It’s been a little over two years since three founding members of Tigers Jaw departed. But the remaining dynamic duo of Brianna Collins and Ben Walsh has soldiered on, touring extensively to support their 2014 record Charmer. There was a point when Walsh, guitarist and vocalist, and Collins, keyboardist and vocalist, weren’t sure about the future of the Scranton indie / emo outfit. But they’ve regained serious momentum, especially with news of a new release set for late June.
The release is a live collaborative acoustic album, Tigers Jaw Acoustic: Live at Studio 4. It was recorded and produced by Will Yip, who has made quite a name for himself in recent years producing luminaries of the pop-punk world like Circa Survive, Title Fight, Superheaven and the The Wonder Years.
The album was actually recorded in September of 2013, when Tigers Jaw and Anthony Green of Circa Survive played an intimate acoustic show at Studio 4. The show was one of the first acoustic shows Ben and Brianna did as Tigers Jaw mark two. It was also the first time an acoustic gig was performed at Studio 4.
“I’ve always wanted to do it, just because the room’s so cool to have a sit-down show in,” Yip says. “And at that point, it was to help generate some press and awareness of what was going on at Studio 4.” He was buying into the studio to become co-owner with founder Phil Nicolo, and wanted to celebrate with a show.
Yip then sat on the recordings for a while, planning on doing something with them, but got caught up in other projects. When Tigers Jaw came to him and asked if they could release the songs to support their run of acoustic shows this June, Will happily agreed.
Yip, a man of many projects, also found inspiration to launch a record label via the live recording: “This kind of gave me the push I needed to see through this project. I feel like if Ben didn’t text me about putting out these acoustic songs, this would have never happened for at least a few more years.”
His new label is called Memory Music, and it’s a collaboration with Run for Cover Records. It’s a boutique label of records he believes in. Memory Music will release records from Studio 4, records that showcase the community, and “bands I love that show real musicianship that I adore,” Yip says.
Regarding Live at Studio 4, he adds, “I thought this was a perfect first release to do. The whole theme of the label is to pay homage to Motown Records, Sun Records, Chess Records. A lot of those old-school records were all tracked in the same studio – not that they all sound the same – but they created a vibe. And I thought this was the perfect way to cement that as the foundation of Memory Music.”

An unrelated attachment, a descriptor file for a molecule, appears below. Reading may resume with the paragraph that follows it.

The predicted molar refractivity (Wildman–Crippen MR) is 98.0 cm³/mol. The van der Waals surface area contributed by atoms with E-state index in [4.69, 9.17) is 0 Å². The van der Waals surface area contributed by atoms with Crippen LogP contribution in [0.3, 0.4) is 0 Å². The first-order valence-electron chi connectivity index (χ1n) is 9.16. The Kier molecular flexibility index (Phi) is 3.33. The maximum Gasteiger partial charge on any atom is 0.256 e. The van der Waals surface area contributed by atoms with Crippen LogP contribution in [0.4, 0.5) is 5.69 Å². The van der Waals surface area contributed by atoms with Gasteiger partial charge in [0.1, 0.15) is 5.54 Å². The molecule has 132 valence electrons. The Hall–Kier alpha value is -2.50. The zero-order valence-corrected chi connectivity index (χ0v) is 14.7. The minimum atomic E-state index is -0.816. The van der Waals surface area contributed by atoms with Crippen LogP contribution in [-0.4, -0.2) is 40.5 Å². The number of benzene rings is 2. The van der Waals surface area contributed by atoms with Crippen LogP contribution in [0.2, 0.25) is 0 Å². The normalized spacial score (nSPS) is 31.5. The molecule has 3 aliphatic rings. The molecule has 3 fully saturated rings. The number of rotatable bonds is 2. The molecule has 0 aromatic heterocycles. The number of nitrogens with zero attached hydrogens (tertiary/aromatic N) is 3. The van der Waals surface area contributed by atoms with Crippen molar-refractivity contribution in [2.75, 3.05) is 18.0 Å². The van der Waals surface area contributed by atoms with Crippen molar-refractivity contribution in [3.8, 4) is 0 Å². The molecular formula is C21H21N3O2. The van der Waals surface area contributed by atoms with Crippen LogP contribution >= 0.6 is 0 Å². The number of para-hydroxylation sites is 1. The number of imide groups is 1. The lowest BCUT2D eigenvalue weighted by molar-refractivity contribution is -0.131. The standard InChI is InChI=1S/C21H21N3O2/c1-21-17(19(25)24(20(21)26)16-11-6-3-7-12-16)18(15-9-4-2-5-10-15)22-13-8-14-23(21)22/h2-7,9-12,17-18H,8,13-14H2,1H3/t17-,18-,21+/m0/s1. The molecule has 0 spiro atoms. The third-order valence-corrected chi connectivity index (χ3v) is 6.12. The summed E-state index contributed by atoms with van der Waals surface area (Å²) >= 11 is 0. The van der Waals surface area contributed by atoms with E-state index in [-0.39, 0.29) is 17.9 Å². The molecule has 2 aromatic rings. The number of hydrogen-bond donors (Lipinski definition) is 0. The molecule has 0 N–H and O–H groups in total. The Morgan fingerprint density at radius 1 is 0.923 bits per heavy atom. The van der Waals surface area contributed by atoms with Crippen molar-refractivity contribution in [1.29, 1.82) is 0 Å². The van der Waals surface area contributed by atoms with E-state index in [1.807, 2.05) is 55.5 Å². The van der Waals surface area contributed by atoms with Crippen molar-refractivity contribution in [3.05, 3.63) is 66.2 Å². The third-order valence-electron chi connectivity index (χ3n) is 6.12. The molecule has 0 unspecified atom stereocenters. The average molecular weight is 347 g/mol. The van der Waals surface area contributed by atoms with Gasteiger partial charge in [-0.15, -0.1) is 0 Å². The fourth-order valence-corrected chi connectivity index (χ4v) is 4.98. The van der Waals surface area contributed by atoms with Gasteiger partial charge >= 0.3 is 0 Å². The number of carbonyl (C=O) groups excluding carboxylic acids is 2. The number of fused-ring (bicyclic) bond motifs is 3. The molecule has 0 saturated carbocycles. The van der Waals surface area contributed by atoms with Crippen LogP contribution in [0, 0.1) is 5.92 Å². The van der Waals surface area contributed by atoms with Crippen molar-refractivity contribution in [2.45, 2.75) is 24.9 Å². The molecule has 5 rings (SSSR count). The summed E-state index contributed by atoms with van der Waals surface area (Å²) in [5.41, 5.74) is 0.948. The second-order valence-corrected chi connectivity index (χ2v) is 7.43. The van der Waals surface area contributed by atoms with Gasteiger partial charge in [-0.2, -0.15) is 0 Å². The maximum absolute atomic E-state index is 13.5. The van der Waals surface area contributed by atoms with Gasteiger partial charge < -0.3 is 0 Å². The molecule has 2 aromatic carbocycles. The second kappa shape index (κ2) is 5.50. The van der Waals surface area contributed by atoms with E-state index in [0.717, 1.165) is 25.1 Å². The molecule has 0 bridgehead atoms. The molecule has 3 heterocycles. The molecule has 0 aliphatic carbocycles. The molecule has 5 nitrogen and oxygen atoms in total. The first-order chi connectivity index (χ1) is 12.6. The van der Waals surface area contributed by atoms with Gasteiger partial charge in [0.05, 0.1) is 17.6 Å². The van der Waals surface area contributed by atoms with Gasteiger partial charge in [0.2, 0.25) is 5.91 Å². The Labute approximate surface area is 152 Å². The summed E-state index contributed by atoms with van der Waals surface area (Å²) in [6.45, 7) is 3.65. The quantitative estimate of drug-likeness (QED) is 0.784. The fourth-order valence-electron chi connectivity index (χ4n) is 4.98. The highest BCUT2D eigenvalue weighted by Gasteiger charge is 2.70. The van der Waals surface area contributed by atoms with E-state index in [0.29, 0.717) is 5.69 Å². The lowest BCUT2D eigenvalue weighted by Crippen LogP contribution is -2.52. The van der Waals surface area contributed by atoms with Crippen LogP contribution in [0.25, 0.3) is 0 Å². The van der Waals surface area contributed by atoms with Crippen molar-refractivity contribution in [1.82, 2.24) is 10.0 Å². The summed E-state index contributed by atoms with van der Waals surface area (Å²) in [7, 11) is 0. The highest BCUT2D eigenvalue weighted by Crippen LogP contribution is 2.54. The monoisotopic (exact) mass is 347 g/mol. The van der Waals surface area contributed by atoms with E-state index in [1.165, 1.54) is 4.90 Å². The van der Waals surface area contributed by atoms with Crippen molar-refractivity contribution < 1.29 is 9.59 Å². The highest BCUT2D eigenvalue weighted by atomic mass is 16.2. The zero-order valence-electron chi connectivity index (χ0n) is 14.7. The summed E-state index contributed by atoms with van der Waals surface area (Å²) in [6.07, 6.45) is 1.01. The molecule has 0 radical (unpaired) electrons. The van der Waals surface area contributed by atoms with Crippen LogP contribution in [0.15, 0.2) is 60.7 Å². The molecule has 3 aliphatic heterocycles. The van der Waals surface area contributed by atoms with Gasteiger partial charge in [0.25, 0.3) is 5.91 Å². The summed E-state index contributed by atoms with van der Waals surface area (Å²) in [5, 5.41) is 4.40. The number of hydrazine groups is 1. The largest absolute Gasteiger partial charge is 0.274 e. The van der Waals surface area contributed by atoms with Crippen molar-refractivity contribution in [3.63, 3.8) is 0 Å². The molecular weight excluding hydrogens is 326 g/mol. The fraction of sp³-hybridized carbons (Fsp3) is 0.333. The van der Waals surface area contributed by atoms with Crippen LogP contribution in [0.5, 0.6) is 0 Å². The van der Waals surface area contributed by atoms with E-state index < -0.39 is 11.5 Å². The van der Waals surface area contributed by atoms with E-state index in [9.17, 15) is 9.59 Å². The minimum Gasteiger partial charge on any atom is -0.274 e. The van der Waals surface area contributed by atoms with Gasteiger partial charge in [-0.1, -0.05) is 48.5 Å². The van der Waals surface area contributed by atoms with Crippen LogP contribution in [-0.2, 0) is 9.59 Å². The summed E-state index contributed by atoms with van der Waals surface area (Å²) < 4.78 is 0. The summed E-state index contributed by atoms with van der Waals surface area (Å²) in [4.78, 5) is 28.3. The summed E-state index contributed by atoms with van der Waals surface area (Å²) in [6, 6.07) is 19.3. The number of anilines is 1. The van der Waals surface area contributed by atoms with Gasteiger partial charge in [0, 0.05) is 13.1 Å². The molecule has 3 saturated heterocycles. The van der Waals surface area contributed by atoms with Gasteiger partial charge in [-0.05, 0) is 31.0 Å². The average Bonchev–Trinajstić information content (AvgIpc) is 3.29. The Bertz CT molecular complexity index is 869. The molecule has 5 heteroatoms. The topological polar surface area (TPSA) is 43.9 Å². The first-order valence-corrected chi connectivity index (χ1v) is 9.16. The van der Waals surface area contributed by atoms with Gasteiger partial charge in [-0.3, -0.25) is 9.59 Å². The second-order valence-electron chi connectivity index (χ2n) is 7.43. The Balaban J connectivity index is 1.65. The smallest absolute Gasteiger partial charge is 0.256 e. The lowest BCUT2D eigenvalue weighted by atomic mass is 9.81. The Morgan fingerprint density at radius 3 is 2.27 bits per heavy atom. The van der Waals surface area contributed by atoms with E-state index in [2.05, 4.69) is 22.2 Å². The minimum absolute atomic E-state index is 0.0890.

According to Yip, Studio 4 will definitely release more in-studio shows, but will probably stick to mostly audio only, because the vibe it creates is an experience like no other. “We did it consciously to not have video for the first one, so you pay attention to listening… it made the show very, very personal and intimate,” he says.
Walsh and Collins recall fond memories of that night.
“Everyone was just appreciating the music, and there’s just something about that room. It has this natural reverb, and it just sounds awesome,” Walsh says.
Collins adds, “Everyone that came to the show was so respectful; it was almost like perfectly quiet. You could just tell that they were really listening, ”
They also remember overcoming the challenge of shifting their songs’ sound to fit an intimate show.
“It was a fun challenge to try and see how they translated to the acoustic setting. It’s totally different – it’s almost like a lot more pressure to focus on the small details of everything,” Walsh says. “But it’s just been fun to focus more on the vocal harmonies and stuff like that, where you just have the three elements – two vocals and one guitar. I feel like we’ve been able to change the feel of the songs around a little bit and kind of tailor them to that setting.”
He pauses to think, then says, “It is weird stripping it back down to its essence, almost.”
Collins chimes in, “He and I sometimes switch who sings melody and harmony for songs we wouldn’t sing the same way live, so it’s fun to get to do that.”
After they wrap up their acoustic dates, Tigers Jaw is embarking on some pretty exciting summer tours.
“This is the first year that we’re actually getting to tour more than just one summer tour,” Collins says. “We go to Brazil in like 6 days, Australia in July, the UK and Europe in August, and then we actually just announced we’re doing a US tour with New Found Glory and Yellowcard, who are co-headlining. So it’s a big year for us.”
It’s a big year for all of the members of Tigers Jaw’s original lineup, in fact. All of them are still on good terms and faring well. Former lead vocalist/guitarist Adam McIlwee has numerous releases under his solo recording moniker Wicca Phase Springs Eternal, and is now touring in support of it. Former bassist Dennis Mishko and drummer Pat Brier continue to play in Three Man Cannon, which released Pretty Many People, last year on Lame-O.
Though Tigers Jaw went through a bit of a rough patch, they’re back and roaring louder than ever before.
Below, listen to Collins, Walsh and Yip’s interview on WXPN’s Philly Local Show (which this story drew from) and hear their acoustic performances of “Teenage Rocket” and “Hum.”
Tigers Jaw Acoustic: Live at Studio 4 is out June 30th through Memory Music, and Run for Cover is helping to distribute it. It will be available through the Memory Music webstore.
For more information about Tigers Jaw’s upcoming acoustic tour dates, including their June 25th show at the First Unitarian Church, as well as their tour with New Found Glory and Yellowcard, you can visit their Tumblr page.
You can also read all of the Key’s past coverage on Tigers Jaw here.
Tigers Jaw, Will Yip